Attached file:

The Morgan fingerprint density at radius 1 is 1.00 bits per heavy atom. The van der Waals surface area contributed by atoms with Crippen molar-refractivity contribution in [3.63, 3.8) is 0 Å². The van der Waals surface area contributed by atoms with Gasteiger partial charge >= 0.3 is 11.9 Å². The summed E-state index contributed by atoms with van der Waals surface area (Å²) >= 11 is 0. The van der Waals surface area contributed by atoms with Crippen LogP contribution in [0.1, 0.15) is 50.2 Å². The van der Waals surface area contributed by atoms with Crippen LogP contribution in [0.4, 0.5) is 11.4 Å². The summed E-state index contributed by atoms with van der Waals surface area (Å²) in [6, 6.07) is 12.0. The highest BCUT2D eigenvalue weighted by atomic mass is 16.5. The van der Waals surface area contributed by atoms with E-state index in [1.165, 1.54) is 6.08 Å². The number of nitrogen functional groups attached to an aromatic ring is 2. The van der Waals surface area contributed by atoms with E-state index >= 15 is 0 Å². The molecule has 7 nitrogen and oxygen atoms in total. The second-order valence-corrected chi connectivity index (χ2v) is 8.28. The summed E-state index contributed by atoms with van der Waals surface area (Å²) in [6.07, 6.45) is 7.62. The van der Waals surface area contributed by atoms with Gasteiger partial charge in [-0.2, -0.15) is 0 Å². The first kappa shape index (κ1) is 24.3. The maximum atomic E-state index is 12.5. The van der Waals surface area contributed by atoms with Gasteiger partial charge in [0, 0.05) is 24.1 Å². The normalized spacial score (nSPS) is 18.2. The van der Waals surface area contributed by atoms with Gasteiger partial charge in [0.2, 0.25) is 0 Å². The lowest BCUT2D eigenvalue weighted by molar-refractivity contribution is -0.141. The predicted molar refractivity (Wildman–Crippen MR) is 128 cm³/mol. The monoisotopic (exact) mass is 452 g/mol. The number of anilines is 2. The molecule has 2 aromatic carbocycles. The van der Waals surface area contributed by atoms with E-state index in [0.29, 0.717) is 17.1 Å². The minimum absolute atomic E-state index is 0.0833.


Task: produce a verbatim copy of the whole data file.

The Morgan fingerprint density at radius 1 is 1.00 bits per heavy atom. The van der Waals surface area contributed by atoms with Crippen molar-refractivity contribution in [3.63, 3.8) is 0 Å². The van der Waals surface area contributed by atoms with Gasteiger partial charge >= 0.3 is 11.9 Å². The summed E-state index contributed by atoms with van der Waals surface area (Å²) >= 11 is 0. The van der Waals surface area contributed by atoms with Crippen LogP contribution in [0.1, 0.15) is 50.2 Å². The van der Waals surface area contributed by atoms with Crippen LogP contribution in [0.4, 0.5) is 11.4 Å². The summed E-state index contributed by atoms with van der Waals surface area (Å²) in [6, 6.07) is 12.0. The highest BCUT2D eigenvalue weighted by atomic mass is 16.5. The van der Waals surface area contributed by atoms with E-state index in [1.165, 1.54) is 6.08 Å². The number of nitrogen functional groups attached to an aromatic ring is 2. The van der Waals surface area contributed by atoms with E-state index >= 15 is 0 Å². The molecule has 7 nitrogen and oxygen atoms in total. The second-order valence-corrected chi connectivity index (χ2v) is 8.28. The summed E-state index contributed by atoms with van der Waals surface area (Å²) in [6.07, 6.45) is 7.62. The van der Waals surface area contributed by atoms with Gasteiger partial charge in [-0.2, -0.15) is 0 Å². The first kappa shape index (κ1) is 24.3. The maximum atomic E-state index is 12.5. The van der Waals surface area contributed by atoms with Gasteiger partial charge in [0, 0.05) is 24.1 Å². The normalized spacial score (nSPS) is 18.2. The van der Waals surface area contributed by atoms with Gasteiger partial charge in [0.2, 0.25) is 0 Å². The lowest BCUT2D eigenvalue weighted by molar-refractivity contribution is -0.141. The predicted molar refractivity (Wildman–Crippen MR) is 128 cm³/mol. The monoisotopic (exact) mass is 452 g/mol. The number of anilines is 2. The molecule has 2 aromatic carbocycles. The van der Waals surface area contributed by atoms with E-state index in [0.29, 0.717) is 17.1 Å². The minimum absolute atomic E-state index is 0.0833.